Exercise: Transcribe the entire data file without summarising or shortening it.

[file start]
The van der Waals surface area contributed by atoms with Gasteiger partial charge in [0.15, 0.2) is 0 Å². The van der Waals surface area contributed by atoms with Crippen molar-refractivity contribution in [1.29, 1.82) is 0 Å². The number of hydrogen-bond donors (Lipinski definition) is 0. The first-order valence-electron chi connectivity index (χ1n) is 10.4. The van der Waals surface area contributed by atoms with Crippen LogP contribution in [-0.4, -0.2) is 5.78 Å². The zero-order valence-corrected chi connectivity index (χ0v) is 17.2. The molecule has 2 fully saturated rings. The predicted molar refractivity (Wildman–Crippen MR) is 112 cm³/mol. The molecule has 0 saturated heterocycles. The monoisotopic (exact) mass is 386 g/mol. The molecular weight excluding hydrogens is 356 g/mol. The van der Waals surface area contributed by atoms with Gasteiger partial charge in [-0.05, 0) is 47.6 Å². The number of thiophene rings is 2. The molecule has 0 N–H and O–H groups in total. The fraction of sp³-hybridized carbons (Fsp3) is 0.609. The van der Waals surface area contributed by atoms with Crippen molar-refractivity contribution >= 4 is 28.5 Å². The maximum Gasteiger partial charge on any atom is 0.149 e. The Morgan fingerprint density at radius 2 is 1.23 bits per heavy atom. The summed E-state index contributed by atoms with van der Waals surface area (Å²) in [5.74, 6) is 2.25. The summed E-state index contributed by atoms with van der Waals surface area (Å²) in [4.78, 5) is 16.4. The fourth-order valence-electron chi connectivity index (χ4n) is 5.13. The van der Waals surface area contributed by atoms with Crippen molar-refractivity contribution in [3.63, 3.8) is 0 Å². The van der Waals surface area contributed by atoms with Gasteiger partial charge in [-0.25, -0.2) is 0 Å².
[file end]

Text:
The van der Waals surface area contributed by atoms with Gasteiger partial charge in [0.15, 0.2) is 0 Å². The van der Waals surface area contributed by atoms with Crippen molar-refractivity contribution in [1.29, 1.82) is 0 Å². The number of hydrogen-bond donors (Lipinski definition) is 0. The first-order valence-electron chi connectivity index (χ1n) is 10.4. The van der Waals surface area contributed by atoms with Crippen LogP contribution in [-0.4, -0.2) is 5.78 Å². The zero-order valence-corrected chi connectivity index (χ0v) is 17.2. The molecule has 2 fully saturated rings. The predicted molar refractivity (Wildman–Crippen MR) is 112 cm³/mol. The molecule has 0 saturated heterocycles. The monoisotopic (exact) mass is 386 g/mol. The molecular weight excluding hydrogens is 356 g/mol. The van der Waals surface area contributed by atoms with Gasteiger partial charge in [-0.05, 0) is 47.6 Å². The number of thiophene rings is 2. The molecule has 0 N–H and O–H groups in total. The fraction of sp³-hybridized carbons (Fsp3) is 0.609. The van der Waals surface area contributed by atoms with Crippen molar-refractivity contribution >= 4 is 28.5 Å². The maximum Gasteiger partial charge on any atom is 0.149 e. The Morgan fingerprint density at radius 2 is 1.23 bits per heavy atom. The summed E-state index contributed by atoms with van der Waals surface area (Å²) in [5.74, 6) is 2.25. The summed E-state index contributed by atoms with van der Waals surface area (Å²) in [4.78, 5) is 16.4. The fourth-order valence-electron chi connectivity index (χ4n) is 5.13. The van der Waals surface area contributed by atoms with Crippen molar-refractivity contribution in [3.63, 3.8) is 0 Å². The van der Waals surface area contributed by atoms with Gasteiger partial charge in [-0.25, -0.2) is 0 Å².